It sounded like a promising idea. Pianist-actor-writer Richard Greenblatt, best known as co-creator of popular play “Two Pianos, Four Hands,” was a longtime fan of Tom Lehrer. He struck up a correspondence with the reclusive satirical songster in 2002 and decided to combine those letters with a retrospective of Lehrer’s life and works in a one-man show.
Along the way, however, something went drastically wrong. Greenblatt decided to concentrate on his personal political journey and made Lehrer’s far more interesting voice a contrapuntal note rather than the main theme. The result is a soggy piece of confessional theater, only partially enlivened by Lehrer’s brilliant wit.
Lehrer was a Harvard mathematician who acquired a cult following on the strength of three record albums he released between 1953 and 1965. He toured sporadically during those years, but hasn’t made a public appearance in well over 30 years. In fact, apart from some selections he penned for PBS kids show “The Electric Company” in the early ’70s, Lehrer’s satirical shaft hasn’t been fired in four decades.
The fact he still has a following is a tribute to his acid lyrics and bouncy tunes on topics ranging from Catholic liturgical reform (“The Vatican Rag”) to pornography (“Smut”).
Greenblatt is as skilled a pianist as Lehrer, but his singing voice is a gruffly muffled growl, rather than Lehrer’s crisp articulation. Consequently, the songs don’t land the way they ought to. Greenblatt performs 19 of them, but at least half of those are only fragments. People who come expecting to hear a full show of Lehrer’s songs will be disappointed.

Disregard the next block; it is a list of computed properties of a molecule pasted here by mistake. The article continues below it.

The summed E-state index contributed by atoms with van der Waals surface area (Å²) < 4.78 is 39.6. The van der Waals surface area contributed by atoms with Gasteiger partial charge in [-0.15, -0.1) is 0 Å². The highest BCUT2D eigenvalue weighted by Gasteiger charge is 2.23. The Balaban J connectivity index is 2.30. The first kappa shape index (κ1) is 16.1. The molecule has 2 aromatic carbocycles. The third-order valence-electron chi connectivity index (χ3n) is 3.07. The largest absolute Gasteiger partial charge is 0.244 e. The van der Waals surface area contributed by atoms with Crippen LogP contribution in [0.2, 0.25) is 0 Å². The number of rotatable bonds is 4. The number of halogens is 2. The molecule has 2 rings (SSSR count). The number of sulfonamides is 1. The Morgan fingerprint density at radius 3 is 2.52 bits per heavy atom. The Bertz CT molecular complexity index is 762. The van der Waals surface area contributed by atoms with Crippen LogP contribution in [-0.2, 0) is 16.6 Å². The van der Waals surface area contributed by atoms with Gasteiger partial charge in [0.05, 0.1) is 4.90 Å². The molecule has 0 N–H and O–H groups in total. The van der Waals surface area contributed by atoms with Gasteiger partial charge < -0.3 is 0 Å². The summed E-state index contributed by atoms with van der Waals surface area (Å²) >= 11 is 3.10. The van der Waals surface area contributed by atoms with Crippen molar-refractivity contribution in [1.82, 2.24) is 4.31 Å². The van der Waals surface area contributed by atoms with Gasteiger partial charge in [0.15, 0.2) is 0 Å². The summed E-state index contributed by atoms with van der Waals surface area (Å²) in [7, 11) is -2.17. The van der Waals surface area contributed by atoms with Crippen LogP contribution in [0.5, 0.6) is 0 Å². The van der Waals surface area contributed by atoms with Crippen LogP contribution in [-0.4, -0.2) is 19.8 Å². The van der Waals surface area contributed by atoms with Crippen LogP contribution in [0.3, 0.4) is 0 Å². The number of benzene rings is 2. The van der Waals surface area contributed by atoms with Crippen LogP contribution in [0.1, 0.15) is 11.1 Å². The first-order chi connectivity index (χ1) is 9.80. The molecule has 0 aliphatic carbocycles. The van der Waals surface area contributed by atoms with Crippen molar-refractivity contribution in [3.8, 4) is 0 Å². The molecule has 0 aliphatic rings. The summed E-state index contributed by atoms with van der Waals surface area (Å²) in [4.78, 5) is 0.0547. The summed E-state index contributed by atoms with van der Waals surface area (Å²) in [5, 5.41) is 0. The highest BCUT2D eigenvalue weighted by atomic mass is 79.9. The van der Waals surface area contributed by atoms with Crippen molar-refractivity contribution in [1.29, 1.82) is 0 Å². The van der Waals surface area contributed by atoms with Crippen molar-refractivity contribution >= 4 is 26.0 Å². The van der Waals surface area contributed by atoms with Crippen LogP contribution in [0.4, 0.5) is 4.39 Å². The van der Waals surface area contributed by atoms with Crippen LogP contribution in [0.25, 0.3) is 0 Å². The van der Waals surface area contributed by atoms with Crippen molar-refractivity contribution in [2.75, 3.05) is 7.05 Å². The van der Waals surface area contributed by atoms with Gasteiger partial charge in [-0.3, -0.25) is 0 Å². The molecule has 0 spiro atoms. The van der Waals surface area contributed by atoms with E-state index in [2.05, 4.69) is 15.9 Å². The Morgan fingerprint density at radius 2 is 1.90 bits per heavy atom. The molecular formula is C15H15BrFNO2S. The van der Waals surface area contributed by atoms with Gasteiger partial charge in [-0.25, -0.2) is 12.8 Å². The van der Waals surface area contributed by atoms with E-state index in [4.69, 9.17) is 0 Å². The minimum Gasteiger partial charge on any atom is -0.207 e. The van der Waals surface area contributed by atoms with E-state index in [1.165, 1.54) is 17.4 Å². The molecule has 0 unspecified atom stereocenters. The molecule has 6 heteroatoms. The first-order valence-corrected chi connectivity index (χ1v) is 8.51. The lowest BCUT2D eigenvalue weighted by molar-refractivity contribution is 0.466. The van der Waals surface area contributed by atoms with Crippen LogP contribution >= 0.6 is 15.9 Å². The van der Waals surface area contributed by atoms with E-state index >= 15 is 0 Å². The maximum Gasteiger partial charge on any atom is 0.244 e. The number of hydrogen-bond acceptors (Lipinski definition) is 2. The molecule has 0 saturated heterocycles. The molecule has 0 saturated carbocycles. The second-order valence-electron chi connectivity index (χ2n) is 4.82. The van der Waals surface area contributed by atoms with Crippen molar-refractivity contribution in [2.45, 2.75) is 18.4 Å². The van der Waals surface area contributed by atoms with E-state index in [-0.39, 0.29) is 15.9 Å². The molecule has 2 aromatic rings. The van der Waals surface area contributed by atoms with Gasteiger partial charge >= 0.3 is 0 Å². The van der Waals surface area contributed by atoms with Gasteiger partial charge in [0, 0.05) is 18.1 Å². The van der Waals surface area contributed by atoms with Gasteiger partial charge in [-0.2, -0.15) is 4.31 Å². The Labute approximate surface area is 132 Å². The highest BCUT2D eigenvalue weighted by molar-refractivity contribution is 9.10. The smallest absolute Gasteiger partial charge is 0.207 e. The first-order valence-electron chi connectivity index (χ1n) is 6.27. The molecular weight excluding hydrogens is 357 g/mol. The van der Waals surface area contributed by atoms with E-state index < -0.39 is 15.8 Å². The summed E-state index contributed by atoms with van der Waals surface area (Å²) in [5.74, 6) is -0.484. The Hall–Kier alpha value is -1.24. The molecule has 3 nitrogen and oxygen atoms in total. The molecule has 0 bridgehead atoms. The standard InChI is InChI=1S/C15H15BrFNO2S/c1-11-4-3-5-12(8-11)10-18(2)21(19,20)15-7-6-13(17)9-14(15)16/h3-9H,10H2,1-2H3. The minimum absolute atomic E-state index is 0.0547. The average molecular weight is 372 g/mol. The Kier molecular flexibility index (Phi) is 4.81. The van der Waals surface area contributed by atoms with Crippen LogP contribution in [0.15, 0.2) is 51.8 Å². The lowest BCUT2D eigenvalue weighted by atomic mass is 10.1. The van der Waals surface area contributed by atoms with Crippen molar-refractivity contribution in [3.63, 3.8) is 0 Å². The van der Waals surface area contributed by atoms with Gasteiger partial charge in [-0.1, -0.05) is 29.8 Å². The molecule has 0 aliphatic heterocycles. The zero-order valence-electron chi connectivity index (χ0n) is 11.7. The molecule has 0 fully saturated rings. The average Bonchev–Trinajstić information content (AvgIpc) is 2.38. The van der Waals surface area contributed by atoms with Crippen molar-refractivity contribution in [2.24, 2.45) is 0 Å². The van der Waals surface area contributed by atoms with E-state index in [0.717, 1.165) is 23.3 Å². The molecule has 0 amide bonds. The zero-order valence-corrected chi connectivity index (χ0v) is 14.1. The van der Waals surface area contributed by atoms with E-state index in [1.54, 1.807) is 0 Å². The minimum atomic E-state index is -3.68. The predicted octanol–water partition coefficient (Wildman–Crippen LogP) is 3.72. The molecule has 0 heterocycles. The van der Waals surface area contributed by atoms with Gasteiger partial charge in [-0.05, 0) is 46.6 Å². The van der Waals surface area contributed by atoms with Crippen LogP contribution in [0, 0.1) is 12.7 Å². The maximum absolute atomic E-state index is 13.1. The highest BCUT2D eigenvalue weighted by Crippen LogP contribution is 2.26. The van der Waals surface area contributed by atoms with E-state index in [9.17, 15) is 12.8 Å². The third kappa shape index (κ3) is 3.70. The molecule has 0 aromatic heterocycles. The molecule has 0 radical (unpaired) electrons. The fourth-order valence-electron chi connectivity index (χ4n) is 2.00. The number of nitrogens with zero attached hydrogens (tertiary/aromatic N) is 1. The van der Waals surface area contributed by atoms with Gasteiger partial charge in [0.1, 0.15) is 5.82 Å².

The best part of the evening is Greenblatt pretending to be the spoken Lehrer, dispensing his mordant bon mots with aplomb. But there’s too little of that, with most of the show devoted to learning about what could best be called “The Un-Greening of Greenblatt.”
We find out Greenblatt’s parents were Communists and he was a “red-diaper” baby, growing up in an atmosphere of political awareness in Montreal. He narrates how he has fought to maintain his political edge over the years, but now, in middle age, wonders if it’s all worth it and whether he should abandon the cause.
The show weaves together the triple threads of Greenblatt’s life, Lehrer’s career and a cringingly simplistic overview of the political scene of the past 50 years. There’s a ham-fisted use of historical projections, which provide the only visual relief, as the rest of the show is a grand piano on a bare stage with minimal lighting.
Neither director Ross Manson nor the play development program at CanStage have done Greenblatt any favors by allowing him to expose his ego in so blatant a fashion. “Two Pianos, Four Hands” worked because it used Greenblatt’s youthful struggles with the piano as a metaphor for anyone who ever strived for something, only to fall short of their ultimate goal.
This time around, there’s no metaphor; consequently, Greenblatt’s political angst quickly becomes tiring.
Lehrer, however, remains a consummately witty man, although he might revise one of his epigrams (“Self-indulgence is better than no indulgence at all”) after seeing this show.